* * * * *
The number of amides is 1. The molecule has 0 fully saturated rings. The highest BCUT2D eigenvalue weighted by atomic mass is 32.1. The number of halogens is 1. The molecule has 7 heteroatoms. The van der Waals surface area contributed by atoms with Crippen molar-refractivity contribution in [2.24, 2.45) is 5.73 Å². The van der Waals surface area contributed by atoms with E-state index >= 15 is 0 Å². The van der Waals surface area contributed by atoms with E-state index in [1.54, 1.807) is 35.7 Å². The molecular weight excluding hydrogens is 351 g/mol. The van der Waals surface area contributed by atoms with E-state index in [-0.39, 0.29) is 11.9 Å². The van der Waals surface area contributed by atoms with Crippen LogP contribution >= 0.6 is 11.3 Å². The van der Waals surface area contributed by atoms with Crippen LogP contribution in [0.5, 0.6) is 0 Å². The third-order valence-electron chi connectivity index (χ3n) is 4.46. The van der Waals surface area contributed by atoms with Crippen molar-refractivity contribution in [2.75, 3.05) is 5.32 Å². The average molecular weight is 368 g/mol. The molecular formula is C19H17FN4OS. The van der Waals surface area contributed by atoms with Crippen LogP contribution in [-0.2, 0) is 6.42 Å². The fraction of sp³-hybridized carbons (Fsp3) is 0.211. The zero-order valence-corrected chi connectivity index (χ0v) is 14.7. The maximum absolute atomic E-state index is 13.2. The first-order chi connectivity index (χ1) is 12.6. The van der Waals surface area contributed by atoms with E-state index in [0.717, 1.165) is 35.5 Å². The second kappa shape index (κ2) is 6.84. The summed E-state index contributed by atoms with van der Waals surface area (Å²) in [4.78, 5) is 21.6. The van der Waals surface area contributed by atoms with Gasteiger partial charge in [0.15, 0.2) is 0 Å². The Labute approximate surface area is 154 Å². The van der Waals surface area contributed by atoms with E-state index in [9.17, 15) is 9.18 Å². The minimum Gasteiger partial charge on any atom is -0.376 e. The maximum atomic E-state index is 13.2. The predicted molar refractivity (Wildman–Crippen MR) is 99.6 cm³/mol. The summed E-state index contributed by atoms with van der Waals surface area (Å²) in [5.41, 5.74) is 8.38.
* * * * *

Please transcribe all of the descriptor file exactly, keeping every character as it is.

The number of amides is 1. The molecule has 0 fully saturated rings. The highest BCUT2D eigenvalue weighted by atomic mass is 32.1. The number of halogens is 1. The molecule has 7 heteroatoms. The van der Waals surface area contributed by atoms with Crippen molar-refractivity contribution in [2.24, 2.45) is 5.73 Å². The van der Waals surface area contributed by atoms with E-state index >= 15 is 0 Å². The van der Waals surface area contributed by atoms with E-state index in [1.54, 1.807) is 35.7 Å². The molecular weight excluding hydrogens is 351 g/mol. The van der Waals surface area contributed by atoms with E-state index in [-0.39, 0.29) is 11.9 Å². The van der Waals surface area contributed by atoms with Crippen LogP contribution >= 0.6 is 11.3 Å². The van der Waals surface area contributed by atoms with Crippen LogP contribution in [0.5, 0.6) is 0 Å². The third-order valence-electron chi connectivity index (χ3n) is 4.46. The van der Waals surface area contributed by atoms with Crippen molar-refractivity contribution in [2.75, 3.05) is 5.32 Å². The average molecular weight is 368 g/mol. The molecular formula is C19H17FN4OS. The van der Waals surface area contributed by atoms with Crippen LogP contribution in [-0.2, 0) is 6.42 Å². The fraction of sp³-hybridized carbons (Fsp3) is 0.211. The zero-order valence-corrected chi connectivity index (χ0v) is 14.7. The maximum absolute atomic E-state index is 13.2. The first-order chi connectivity index (χ1) is 12.6. The van der Waals surface area contributed by atoms with E-state index in [0.717, 1.165) is 35.5 Å². The second kappa shape index (κ2) is 6.84. The summed E-state index contributed by atoms with van der Waals surface area (Å²) in [4.78, 5) is 21.6. The van der Waals surface area contributed by atoms with Gasteiger partial charge in [0.15, 0.2) is 0 Å². The Labute approximate surface area is 154 Å². The van der Waals surface area contributed by atoms with E-state index in [9.17, 15) is 9.18 Å². The minimum Gasteiger partial charge on any atom is -0.376 e. The maximum atomic E-state index is 13.2. The predicted molar refractivity (Wildman–Crippen MR) is 99.6 cm³/mol. The summed E-state index contributed by atoms with van der Waals surface area (Å²) in [5.41, 5.74) is 8.38.